Black Isle Dairy has recently installed a milk dispenser in its 'Honesty Shed' at Rootfield Farm, which means that their whole milk is no longer supplied in single use plastic bottles.  Customers can now choose between bringing their own bottles or buying glass bottles for £2.  The machine will dispense either 500ml or 1 litre, and without the expense of the plastic bottles the price has been reduced to 50p and £1 respectively.  Easy to follow instructions are provided, and at the moment payment is by coins only, but a contactless card facility is also due to be installed.

Black Isle Dairy's semi-skimmed milk (still in plastic bottles), their excellent and very different yogurt and wide range of ice creams are also available in the Honesty Shed, as well as sausages and pork from Black Isle Pork along the road and eggs from Ged Eggs at Meikle Geddes.


Nick Mackenzie, who runs Black Isle Dairy, said of his decision to install the dispenser

  "We decided to install the milk vending machine to allow us to cut down on single use plastic packaging and supply milk in reusable glass bottles without setting up a milk delivery service. It also allows us to provide fresh milk straight from the cows which has been pasteurised but is otherwise unaltered and have direct contact with our customers."  

Nick deserves the thanks of all who are concerned about the environmental damage caused by single-use plastics for this enterprising and welcome innovation.



 

 


 

 

 

 

 


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November 2018

The Restart Project

Mike Thomas of Transition Network has drawn our attention to this organisation, which offers assistance to Transition and  other community groups in setting up their own repair and reuse activities.  Restart says

 "Get support to run a Restart Repair Event

"We’re The Restart Project.  Like you, we know the pace of our consumption has real social and environmental costs.  So, we’re building a network of people who want to do something about the throwaway culture around us by helping people repair stuff.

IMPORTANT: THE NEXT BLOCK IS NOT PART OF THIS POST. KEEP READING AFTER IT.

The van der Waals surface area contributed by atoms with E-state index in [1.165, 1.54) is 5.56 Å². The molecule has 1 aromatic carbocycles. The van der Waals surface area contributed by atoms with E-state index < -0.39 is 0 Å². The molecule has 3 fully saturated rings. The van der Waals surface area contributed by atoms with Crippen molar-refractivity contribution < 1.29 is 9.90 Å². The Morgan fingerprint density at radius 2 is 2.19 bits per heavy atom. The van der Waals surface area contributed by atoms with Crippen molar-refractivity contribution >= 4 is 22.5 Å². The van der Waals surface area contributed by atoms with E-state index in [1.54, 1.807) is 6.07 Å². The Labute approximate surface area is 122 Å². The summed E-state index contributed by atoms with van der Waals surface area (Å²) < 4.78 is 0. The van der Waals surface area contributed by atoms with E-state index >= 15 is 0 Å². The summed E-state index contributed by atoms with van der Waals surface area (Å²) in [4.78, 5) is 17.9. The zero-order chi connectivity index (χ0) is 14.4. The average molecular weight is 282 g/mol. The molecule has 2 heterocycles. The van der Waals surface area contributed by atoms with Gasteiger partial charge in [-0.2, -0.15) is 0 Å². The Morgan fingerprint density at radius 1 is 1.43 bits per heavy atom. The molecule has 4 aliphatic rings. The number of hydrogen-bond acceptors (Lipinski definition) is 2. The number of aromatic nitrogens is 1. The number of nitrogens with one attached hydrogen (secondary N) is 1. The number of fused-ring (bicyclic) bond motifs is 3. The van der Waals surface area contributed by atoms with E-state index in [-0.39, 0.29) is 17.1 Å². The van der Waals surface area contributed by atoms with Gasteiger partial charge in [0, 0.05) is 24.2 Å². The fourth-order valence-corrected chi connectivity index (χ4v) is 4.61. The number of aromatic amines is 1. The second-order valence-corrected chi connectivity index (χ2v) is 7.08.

"We help local groups like yours run community events where people teach each other how to repair their broken stuff – to help them value and use it for longer.  And we use the data and stories we collect to help demand better, more sustainable products for all.

"There are people in your community who already know how to fix things – and others who want to learn.  By bringing them together in a local repair event, you can have an immediate impact on waste in your area, as well as reaching out to local people who might not have come across your Transition group before.

  .   .   .   .   .   .  

"The Restart Project already helps a handful of Transition groups run their own repair events and we can help you too!  Whether you’d like to organise your own Repair Café or electronics-focused Restart Party, we can help you get the ball rolling with how-to guides, event-management tools and personalised advice."


Although this is not obvious from the information in this email, a visit to the Restart website at  https://therestartproject.org/  makes it clear that their main focus is on the rather specialised area of repairs to electronic devices and small electrical appliances.

TBI has from time to time considered running a more general repair and reuse project.  If you would be interested in helping to run such a project, or have broken stuff you would like help with repairing, please contact us at  info@transitionblackisle.org .